Training for parents offered by PCI will come from another project housed in TREaD and funded through Hillsborough County's THINK initiative. In Plant City, Equipo Team Training has been transformed by the needs of this community into The Changemakers Initiative. Under the direction of Kathy Lazear, Changemakers is in the process of being implemented and seeks to improve social support networks among Plant City's African American families. This project also will provide training for the Hispanic Parents in PCI.
New funds from the Children's Board of Hillsborough County's analysis grant program will support design of an innovative participatory evaluation model for the Changemakers Initiative. Entitled The Changemakers Initiative: Towards the Development of a Participatory Evaluation Framework, the evaluation project will be directed by Ricardo Contreras, and Co-PIs Philip Oullette and Kathy Lazear.
"This type of evaluation involves full participation from the residents," said Ricardo. "They are the decision makers while the research staff serve as facilitators." A report is due to the Children's Board in May 2001.
Deep In the Heart of Texas
Starting this summer, a similar approach in Texas helped to create a partnership with CFS and Texas A&M University. In July, federal funding from the Office of Rural Health Policy was provided to three universities to create general health research centers. The Southwest Rural Health Research Center at Texas A&M University was selected to conduct research on access to health issues for the Latino population. Their proposal, consisting of six projects, includes one proposed by CFS's Ricardo Contreras and Marlynn May of Texas A&M, entitled Community Outreach and Social Support: Promotora Programs on the U.S.-Mexico Border.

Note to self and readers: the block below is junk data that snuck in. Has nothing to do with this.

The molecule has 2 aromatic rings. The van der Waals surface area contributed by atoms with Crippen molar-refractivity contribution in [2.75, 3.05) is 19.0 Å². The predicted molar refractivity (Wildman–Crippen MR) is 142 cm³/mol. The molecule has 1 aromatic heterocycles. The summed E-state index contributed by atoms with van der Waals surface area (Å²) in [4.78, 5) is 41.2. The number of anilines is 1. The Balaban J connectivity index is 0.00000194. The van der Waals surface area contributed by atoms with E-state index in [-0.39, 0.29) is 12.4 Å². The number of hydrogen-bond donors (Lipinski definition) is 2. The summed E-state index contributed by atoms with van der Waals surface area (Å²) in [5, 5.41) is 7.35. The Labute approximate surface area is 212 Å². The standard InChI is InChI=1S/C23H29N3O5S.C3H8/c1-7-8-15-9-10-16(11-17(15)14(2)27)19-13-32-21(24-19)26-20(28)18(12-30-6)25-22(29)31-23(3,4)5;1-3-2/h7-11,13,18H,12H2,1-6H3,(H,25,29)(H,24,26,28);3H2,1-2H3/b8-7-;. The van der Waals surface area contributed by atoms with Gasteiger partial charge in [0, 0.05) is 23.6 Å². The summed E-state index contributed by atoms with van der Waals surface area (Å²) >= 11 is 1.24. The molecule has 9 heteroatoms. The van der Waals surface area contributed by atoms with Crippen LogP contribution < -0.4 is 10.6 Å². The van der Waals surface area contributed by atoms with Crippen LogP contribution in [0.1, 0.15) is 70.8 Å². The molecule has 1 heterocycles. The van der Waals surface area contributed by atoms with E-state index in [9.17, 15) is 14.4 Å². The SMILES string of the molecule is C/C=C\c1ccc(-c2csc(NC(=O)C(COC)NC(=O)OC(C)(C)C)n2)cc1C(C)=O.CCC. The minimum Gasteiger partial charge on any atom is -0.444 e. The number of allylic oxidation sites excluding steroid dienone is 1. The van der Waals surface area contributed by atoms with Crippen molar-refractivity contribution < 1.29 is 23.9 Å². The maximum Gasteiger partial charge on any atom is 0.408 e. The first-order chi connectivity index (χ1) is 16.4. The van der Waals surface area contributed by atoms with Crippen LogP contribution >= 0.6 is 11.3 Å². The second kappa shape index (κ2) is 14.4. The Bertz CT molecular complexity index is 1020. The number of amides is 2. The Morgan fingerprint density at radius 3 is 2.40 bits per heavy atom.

"Our participation with Texas A&M is a result of establishing contacts with them during the past year, which included their attending the RTC conference," said Ricardo Contreras, who serves as the project's director. He will work with Marlynn May to build a model of rural health outreach which will actively incorporate residents as outreach workers and as providers of social support. In order to develop such a model, the study will examine a group of promotora programs (natural helpers promoting health ) along the Texas-Mexico border and in Mexico.
"It is expected that the knowledge acquired through this study will be fundamental for the replication of promotora programs in rural Florida within the Mexican migrant population and other groups," added Ricardo.